is any AB test ethical if done with unwilling partecipants?

what if any A/B testing is actually similarly as bad? Users didn't sign up to be your test subject...

Maybe we should do studies where subjects are consenting to it...

Is that different to you than, for example, releasing a change to a product to everyone and observing the change in metrics?

if that change is the same to every user, then I would start my argument from the position that it is, in fact, different;

if the user can tell that something changes because of a new features/changelog that explains it (or lists it for more trivial changes), again, seems different.

I would be open to discussion on how it's the same, or how it's unethical, though

High-level feedback has already been invented, it’s called The News and most people are not helped by it.

I could use some feedback about my sleep. Other than that though it sounds like a real nag.

There is an axis of high-level to low-level feedback in the sense of society (news) to individual (sleep).

And there is another axis of high to low feedback in the sense of abstract (happiness) to concrete (heartrate).

I believe you might be conflating these two axes, but you made me think about it and I think it's very interesting to consider.

- Continuous feedback and monitoring of blood nutrition and glucose levels.

Is this currently possible without drawing blood? I know little about stuff in this area, but it does seem super useful if a watch was able to do stuff like this especially.

Continuous glucose monitoring doesn't require a blood draw, but it isn't in a form that would work in a watch to my knowledge.

I expect that Apple and others are heavily invested in cracking glucose monitoring on a watch like this. That unlocks a lot of possibilities for diabetics and non-diabetics alike.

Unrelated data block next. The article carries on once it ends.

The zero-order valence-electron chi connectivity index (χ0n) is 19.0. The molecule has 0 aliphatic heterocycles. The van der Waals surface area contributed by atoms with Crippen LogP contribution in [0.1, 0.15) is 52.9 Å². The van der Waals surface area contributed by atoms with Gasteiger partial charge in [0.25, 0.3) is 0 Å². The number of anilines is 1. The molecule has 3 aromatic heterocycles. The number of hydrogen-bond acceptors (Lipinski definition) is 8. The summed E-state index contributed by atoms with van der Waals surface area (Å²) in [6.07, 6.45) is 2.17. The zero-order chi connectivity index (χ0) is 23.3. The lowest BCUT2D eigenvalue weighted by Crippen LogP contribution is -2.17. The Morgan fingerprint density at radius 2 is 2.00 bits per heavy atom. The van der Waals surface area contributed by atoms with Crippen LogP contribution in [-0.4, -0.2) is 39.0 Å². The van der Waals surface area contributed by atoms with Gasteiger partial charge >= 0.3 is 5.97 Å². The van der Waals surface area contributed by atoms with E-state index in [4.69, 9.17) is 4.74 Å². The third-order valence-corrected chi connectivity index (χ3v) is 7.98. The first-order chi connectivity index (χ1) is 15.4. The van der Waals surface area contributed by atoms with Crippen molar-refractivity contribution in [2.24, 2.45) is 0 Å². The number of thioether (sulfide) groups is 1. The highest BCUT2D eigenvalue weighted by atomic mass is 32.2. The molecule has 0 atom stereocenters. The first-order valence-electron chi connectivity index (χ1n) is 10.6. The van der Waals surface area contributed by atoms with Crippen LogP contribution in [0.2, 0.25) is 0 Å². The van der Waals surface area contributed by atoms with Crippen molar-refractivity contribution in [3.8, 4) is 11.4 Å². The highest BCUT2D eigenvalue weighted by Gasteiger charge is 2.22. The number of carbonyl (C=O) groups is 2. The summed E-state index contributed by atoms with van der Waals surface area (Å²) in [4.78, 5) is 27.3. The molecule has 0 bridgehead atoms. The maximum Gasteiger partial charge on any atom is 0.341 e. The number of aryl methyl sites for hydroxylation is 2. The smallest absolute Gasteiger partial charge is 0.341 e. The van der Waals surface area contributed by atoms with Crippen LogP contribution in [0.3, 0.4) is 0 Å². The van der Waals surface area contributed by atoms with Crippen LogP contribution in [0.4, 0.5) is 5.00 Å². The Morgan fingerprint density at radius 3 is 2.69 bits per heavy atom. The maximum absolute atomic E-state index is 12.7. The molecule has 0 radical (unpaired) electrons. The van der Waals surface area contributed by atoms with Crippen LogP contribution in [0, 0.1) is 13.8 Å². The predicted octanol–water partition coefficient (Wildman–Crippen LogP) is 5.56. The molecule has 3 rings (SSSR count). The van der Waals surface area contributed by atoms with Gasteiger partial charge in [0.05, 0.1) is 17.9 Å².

Levels is probably the closest thing to this right now: https://www.levelshealth.com/ - There are other continuous glucose monitors, but the "smart" integrations with fitness tracking, etc. seem novel to me.

Freestyle Libre is a device you attach and replace every seven days. It can be read by a hand held patients get but there are apps for some features. Even it can be off and living with one you get used to where its going to be relative your actual level.

So I doubt they will get far from that any time soon. The first company that can do it without puncturing the skin is going to have one helluva a market. How that is done, if that can be done, is still to be seen. Perhaps there is some other measurement not yet considered which can offer numbers.

There are teams/companies working on this and I believe the sensor patches are available, not aware of anyone making a wearable computer out of it (yet):


Verily (Google) tried contact lenses, but couldn't get it to work: https://blog.verily.com/2018/11/update-on-our-smart-lens-pro...

Possibly with an implant?

> Biometric feedback for health is a simple but effective way to extend lifespans and make people happier.

There's a current TikTok meme which approximates to: people linking Wii Fit calling them obese on a daily basis to their disordered eating and disordered relationship with exercise.

It's not sure that notifying people that they have low cardio health will have any meaningful benefit to them.

It really depends on the individual. Some people are highly motivated by a hard dose of reality. Others just get discouraged. I suspect that difference is due to having an internal versus external locus of control.

I am with you on glucose.

I think real-time continuous blood oxygen would be another one.

Interesting, I hadn't thought about this one. I just looked it up and didn't realize that they already have an app for blood oxygen, though it isn't continuous: https://support.apple.com/en-us/HT211027

Garmin smart watches have had continuous blood oxygen monitoring for some time now. But measuring at the wrist can never be as accurate as fingertip.

Take their readings with a serious grain of salt. Even with the admonition "not as accurate as fingertip". Their readings are garbage. A random number generator does a better job of reading my SpO2. And I'm particularly pale. It's even worse on people with dark skin.

I see absolutely no benefit in the pulox feature on my garmin watch.

Mine usually reads about 97%, which is probably close to right. But I haven't been able to test it at high altitude yet.

I would love to see constant hydration level monitoring.

That has been tried. So far it doesn't work. https://www.dcrainmaker.com/2019/11/lvls-hydration-sensor-ri...

Nevertheless, it would be a good goal. Hydration is critical in so many health and medical concerns.

Wait, how does it measure genuine happiness?

I'm the exact target market for this, yet I can't imagine buying one. I'm big on sports, work out regularly, mind my eating, that kind of thing. However it seems absurd to have to recharge your watch every day or two (?).